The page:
from tots to teens

I have been amongst the teenagers for 11 years now.

I started in January of 2001 with my student teaching and I have been in the same district as a long-term sub and then as a contracted teacher since then.

In my first couple months in a high school, I was asked to prom by a senior boy who mistakenly thought I was a new student.  I was 21 at the time, but looked about 17.  We were both pretty embarrassed when I had to correct him…and decline the invite.

When I started subbing, my youngest brother was in high school.  If I subbed in his building, he hid from me and I ignored him.  His friends, however?  Loved it.  There were many sister jokes flung about.  Needless to say, I sort of avoided subbing in his school…for both of our sanity.

My first contracted teaching job started in the fall of 2003, was his senior year of high school.  And thankfully–for both of us–it wasn’t in his school.  I was 25 and not feeling totally like an adult yet.  With a brother the same age as my students, it was hard for me to be a disciplinarian.  I was good at being bossy, but not so good about dropping the hammer when necessary.

In the five years after being hired, I gradually got old matured into adulthood, but the teenagers stayed, well, teenagers.  By the time I was pregnant with Eddie in 2008, I had established a nice reputation of being a good teacher, but strict on behavior and tough on grading.

And then came Eddie.

Suddenly I was a mom.   And I realized…all those teenagers?  Were someone’s baby.

It was like getting punched in the face with the obvious.

I remained a tough teacher, in fact, I think I got tougher.  I knew that the parents of these kids wanted them to succeed.  In my mind, no one has a baby hoping he/she will fail high school.

When I was pregnant with Eddie, my students used to joke that he was “doomed”.

Doomed because I know what the kids listen to, what they talk about, how they slack, what kind of drama goes on.

Doomed because I bring all that up, tell them in the grand scheme it doesn’t matter, and then expect success anyway.

Doomed because I value education.

Doomed because I don’t put up with disrespectful ridiculousness.

Doomed because I had the perfect “mom look” when things were getting out of hand.

Doomed because I don’t just threaten, I follow through.

Doomed because I care.

And then those kids would stay after school and confess that Eddie was so lucky to have me as a mom because they didn’t have those things at home.

I would go home on those days and scoop up Eddie and weep.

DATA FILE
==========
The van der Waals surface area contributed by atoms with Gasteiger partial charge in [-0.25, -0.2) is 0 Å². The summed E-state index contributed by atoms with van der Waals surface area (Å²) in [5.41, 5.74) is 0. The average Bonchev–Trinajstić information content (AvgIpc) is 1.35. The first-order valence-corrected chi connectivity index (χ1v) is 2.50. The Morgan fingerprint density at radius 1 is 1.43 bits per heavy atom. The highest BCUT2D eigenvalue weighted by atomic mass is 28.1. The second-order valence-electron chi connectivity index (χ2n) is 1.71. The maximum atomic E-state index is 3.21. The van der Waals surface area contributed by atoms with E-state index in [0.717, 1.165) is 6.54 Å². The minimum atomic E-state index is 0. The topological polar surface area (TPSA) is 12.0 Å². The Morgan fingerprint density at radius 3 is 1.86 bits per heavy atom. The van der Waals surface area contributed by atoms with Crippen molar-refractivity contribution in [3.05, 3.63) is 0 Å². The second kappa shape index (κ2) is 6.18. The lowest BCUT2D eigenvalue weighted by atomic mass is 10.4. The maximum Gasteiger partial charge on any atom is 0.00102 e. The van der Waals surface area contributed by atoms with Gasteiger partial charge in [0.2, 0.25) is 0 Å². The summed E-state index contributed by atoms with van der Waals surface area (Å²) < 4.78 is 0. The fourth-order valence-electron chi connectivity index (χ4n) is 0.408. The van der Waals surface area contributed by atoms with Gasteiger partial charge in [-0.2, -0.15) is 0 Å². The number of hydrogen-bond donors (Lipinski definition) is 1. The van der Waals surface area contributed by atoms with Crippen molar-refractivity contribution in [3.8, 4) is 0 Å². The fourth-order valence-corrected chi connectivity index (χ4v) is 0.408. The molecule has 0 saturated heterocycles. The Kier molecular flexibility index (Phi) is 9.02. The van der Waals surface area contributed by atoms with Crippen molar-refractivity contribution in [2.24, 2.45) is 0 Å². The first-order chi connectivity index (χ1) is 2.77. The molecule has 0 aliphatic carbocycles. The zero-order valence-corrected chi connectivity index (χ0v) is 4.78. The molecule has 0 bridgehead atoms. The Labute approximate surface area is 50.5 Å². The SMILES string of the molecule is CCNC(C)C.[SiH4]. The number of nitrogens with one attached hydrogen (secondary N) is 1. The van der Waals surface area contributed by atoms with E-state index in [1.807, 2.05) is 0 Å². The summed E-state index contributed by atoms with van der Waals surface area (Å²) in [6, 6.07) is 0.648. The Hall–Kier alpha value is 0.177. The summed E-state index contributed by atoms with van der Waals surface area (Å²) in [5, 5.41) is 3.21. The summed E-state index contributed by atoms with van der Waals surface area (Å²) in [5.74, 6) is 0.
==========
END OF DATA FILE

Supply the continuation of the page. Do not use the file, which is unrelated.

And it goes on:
Now that I am a mom of a wiggly toddler and pregnant with a wiggly fetus, I am constantly aware that my boys?  Will be 15 year olds someday.

Family members have already told me that “The Sluiter Boys: Eddie and Charlie” sound like a mischievous pair.  Eddie’s listening ears are about as well-functioning as a 15 year old boy.

I keep taking breaks from this post to teach those teenagers.

And because this post is in the back of my head, I find myself noticing all the teenage boy behavior even more than usual.

Last hour I had to tell a group of boys to keep their hands to themselves three different times.

This hour, I have already had to tell a couple boys to focus on the warm-up instead of talking about video games.

And just now, I turned to the kid next to my desk and said, “A, is your warm up done?  Get it out.  We’ve been in class for 7 minutes.  It should be done.”

Will this be Eddie?  Or Charlie?

As a teacher I know some of kid behavior is upbringing.  But by the teen years much of it is peer-related.  And a good chunk is just teenager-y-ness.

As our kids get older, we are less and less their main influence in decision-making and beliefs.

I see this all the time.

Frustrated parents come in and tell me they just don’t know what to do anymore. That they are at their wit’s end.

And I wonder…

Was it always this way?

Or did you have a great connect with that little boy or girl at one point?

Did you sit and play and read and have conversations?

Or is this a result of years of thinking a kid should be a certain way, but not showing him/her how to be that way.

And the big one…am I showing Eddie how to be a responsible, respectful teenager?

I know good parents end up with troubled kids.  And I know troubled parents end up with amazing kids.

I have literally seen it all.

And day after day I wonder…is what I am doing going to matter?

I don’t have that answer, but I have to believe it will.

I have to believe that my best will be good enough.

Because it is all I have to give my boys.

*Thank you to Sherri for the idea to write this.

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About Katie